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Re: Investigating the proposed alt attribute recommendations in HTML 5

From: Sander Tekelenburg <st@isoc.nl>
Date: Tue, 4 Sep 2007 05:19:46 +0200
Message-Id: <p06240676c3026eea6ae3@[192.168.0.101]>
To: public-html@w3.org

At 03:50 +0200 UTC, on 2007-09-03, Leif Halvard Silli wrote:

> 2007-09-01 18:20:32 +0200 Sander Tekelenburg <st@isoc.nl>:
>> At 04:09 +0200 UTC, on 2007-09-01, Leif Halvard Silli wrote:
>>> 2007-08-31 21:23:11 +0200 "Jon Barnett" <jonbarnett@gmail.com>:

[...]

> I feel that when we say that the @ALT text should be descriptive, then we
>are linking the issue to @TITLE, thinking, «oh, no, descriptions should be
>in @TITLE» - and then we have made a (false) connection between TITLE and
>ALT anyhow.

Indeed.

[...]

> However, perhaps you should explain how we possibly are disagreement? :-) I
>am not sure how/why the @ALT should not be descriptive

Well, look at a web page with an img that has alt text, without loading the
image. Good alt text is an equivalent of the image. meaning it conveys the
same thing that the author intends to convey through the image. @alt should
not decsribe the image.

Jon gave a couple of good examples earlier in this thread:
<http://www.w3.org/mid/bde87dd20708311223l6a855926h243bbad726214099@mail.gmail.com>
(where he says 'An aural UA can announce "You are standing in an open field
west of a
house. The house is white, with a boarded front door.  There is a
small mailbox here."').

If an image needs an elaborate description, @longdesc is appropriate.

> Š But, of course in an article about a certian subject, if there is an
>image of the US Whitehouse, then to go on describing how it looks like ...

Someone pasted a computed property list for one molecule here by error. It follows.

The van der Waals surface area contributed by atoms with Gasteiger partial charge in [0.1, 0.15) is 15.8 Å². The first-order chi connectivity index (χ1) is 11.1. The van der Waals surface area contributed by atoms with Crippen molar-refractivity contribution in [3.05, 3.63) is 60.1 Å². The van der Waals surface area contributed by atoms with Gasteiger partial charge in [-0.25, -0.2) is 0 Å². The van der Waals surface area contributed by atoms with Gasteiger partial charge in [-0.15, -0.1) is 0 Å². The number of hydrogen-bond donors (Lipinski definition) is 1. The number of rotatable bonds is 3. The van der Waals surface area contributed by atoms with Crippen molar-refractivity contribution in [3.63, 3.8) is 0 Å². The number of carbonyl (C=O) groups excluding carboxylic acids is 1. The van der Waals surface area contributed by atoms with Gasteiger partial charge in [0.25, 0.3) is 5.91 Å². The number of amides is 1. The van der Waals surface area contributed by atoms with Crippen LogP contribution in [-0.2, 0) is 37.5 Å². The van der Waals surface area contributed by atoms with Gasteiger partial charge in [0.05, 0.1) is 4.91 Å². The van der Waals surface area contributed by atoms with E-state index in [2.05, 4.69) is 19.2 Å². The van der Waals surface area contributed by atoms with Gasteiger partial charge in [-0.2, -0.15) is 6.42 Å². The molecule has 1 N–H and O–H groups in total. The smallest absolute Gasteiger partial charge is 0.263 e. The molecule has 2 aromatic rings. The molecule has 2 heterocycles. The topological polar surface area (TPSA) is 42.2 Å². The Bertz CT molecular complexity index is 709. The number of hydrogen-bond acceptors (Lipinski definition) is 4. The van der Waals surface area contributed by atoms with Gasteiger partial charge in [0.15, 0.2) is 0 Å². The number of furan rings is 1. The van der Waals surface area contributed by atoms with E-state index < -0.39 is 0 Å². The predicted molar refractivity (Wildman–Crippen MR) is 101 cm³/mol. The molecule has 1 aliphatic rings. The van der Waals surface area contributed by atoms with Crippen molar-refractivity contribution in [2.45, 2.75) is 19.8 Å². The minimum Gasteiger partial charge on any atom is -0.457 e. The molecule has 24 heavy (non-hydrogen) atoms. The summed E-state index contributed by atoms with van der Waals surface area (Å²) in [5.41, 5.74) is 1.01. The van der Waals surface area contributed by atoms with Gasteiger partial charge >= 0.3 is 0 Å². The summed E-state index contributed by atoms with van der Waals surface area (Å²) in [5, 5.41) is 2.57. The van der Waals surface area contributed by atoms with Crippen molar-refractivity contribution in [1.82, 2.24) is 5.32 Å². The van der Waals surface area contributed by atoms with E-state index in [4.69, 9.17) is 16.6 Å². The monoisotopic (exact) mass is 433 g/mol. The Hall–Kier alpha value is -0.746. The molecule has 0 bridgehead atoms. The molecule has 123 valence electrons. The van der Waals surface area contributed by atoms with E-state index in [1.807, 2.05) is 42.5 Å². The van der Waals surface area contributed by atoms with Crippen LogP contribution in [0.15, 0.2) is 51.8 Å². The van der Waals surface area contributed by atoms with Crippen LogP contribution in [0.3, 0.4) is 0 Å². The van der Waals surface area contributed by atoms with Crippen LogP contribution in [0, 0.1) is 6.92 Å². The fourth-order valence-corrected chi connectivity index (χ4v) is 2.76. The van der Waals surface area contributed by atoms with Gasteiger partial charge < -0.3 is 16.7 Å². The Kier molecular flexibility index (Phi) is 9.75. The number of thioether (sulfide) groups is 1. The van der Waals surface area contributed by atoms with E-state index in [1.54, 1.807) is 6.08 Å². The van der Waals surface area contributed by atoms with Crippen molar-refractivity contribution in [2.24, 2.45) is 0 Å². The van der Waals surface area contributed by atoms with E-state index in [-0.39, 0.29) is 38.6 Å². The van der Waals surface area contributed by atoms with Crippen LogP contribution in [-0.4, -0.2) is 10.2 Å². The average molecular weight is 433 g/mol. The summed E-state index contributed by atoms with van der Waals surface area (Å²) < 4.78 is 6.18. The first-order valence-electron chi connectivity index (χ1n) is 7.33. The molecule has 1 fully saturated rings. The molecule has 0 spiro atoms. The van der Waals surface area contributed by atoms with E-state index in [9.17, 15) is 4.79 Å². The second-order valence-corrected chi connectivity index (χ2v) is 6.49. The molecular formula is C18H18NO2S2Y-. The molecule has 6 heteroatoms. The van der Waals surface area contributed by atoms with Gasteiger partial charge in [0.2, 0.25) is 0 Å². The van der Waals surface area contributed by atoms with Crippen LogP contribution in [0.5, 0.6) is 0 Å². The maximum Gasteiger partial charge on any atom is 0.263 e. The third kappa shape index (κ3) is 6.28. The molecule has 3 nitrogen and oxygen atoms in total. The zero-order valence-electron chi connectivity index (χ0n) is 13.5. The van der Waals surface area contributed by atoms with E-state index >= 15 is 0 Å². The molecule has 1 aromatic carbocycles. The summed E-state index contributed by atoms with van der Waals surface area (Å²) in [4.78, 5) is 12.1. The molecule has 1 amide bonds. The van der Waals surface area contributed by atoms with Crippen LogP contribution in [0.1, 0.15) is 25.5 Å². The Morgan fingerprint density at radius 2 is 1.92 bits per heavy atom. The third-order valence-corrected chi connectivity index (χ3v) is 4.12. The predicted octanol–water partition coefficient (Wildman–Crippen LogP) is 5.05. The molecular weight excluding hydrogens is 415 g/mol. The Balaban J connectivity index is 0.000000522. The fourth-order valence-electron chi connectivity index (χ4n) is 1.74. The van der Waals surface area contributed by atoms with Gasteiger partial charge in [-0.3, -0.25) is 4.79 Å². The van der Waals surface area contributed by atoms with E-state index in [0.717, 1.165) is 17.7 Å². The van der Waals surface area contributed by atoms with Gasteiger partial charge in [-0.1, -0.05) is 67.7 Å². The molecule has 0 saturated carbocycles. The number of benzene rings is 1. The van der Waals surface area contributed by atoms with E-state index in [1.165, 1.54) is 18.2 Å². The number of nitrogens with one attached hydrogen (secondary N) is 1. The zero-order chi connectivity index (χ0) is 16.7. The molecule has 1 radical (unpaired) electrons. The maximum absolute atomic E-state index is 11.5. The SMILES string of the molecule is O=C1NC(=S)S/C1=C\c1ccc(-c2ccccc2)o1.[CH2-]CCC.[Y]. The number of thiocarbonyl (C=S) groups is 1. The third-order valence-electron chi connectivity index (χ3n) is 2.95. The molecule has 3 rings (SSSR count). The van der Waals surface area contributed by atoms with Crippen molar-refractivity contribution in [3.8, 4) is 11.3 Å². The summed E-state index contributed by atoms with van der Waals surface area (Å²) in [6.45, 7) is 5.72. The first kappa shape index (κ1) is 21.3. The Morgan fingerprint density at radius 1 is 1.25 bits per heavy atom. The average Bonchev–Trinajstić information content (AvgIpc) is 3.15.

>would normally not be the thing

Indeed. You could do that through @longdesc though.

> , unless, it e.g. deals with the architecture of the Whitehouse Š

Then still. The only thing that matters is what the author means to *convey*.
If he does so through an image, then proper equivalents (such as @alt, or
audio, or whatever) convey the exact same.

It's a mindest thing, I guess. Relatively simple, but you have to 'switch'
your mind to this approach. When you do, it gets easier to come up with the
right alt text. You onlly need to ask yourself "what am I tryingto convey
with this image?". And you can help yourself by looking at the page in a
browser, without the image loaded, and judging whether your alt text conveys
what you men to convey, and fits the flow of the surrounding content (again,
as Jon nicely explained).

> Is it a (real) problem that authors think they have to describe things in
>order to bring a textual equivalent of the image?

Depends per case, I suppose. But personallyt I would very quickly get very
tired if I'd have to consume stuff like this:

<a href="/"><img src"house.png" alt="white house with a red, pointed roof'></a>

Sure, one can figure out what is meant, but it is tiring to have to always
distill meaning, instead of it just being fed to you ;) This would be so much
easier to digest:

<a href="/" rel="home"><img src"house.png" alt="Home"></a>

or this:

<a href="/" rel="home">Home <img src"icons/house.png" alt=""></a>

[...]

>> Actually, my feeling is that for photo albums, where 'the image is the
>> content', it may often well be appropriate to not provide @alt, and
>>provide a
>> detailed description through @longdesc.
>
> That might be a good idea.

I think so, yes. (Although it might be necessary to actually test how wll
this actually works.) It would also be a demonstration that there are cases
where it's better to have no @alt, than @alt="".

>> Note though that I think <img>, @alt, and @longdesc should be flushed, in
>
> dropped from HTML5?

Yes, sorry for the silly pharsing. That's what hanging with americans too
much does to your language :)

[... <alt>]

> I guess I generally support this.
>
> But then, currently, @ALT is a required part of IMG. Would <alt for=idref>
>then be a required element if one use <OBJECT id=> or how?

Excellent question :) I don't think we've talked about that yet. (I haven't
really thought about it yet myself. Maybe you should start a new thread for
this. See if people have ideas about it.)

> Currently OBJECT have equal content/fallback content just inside the OBJECT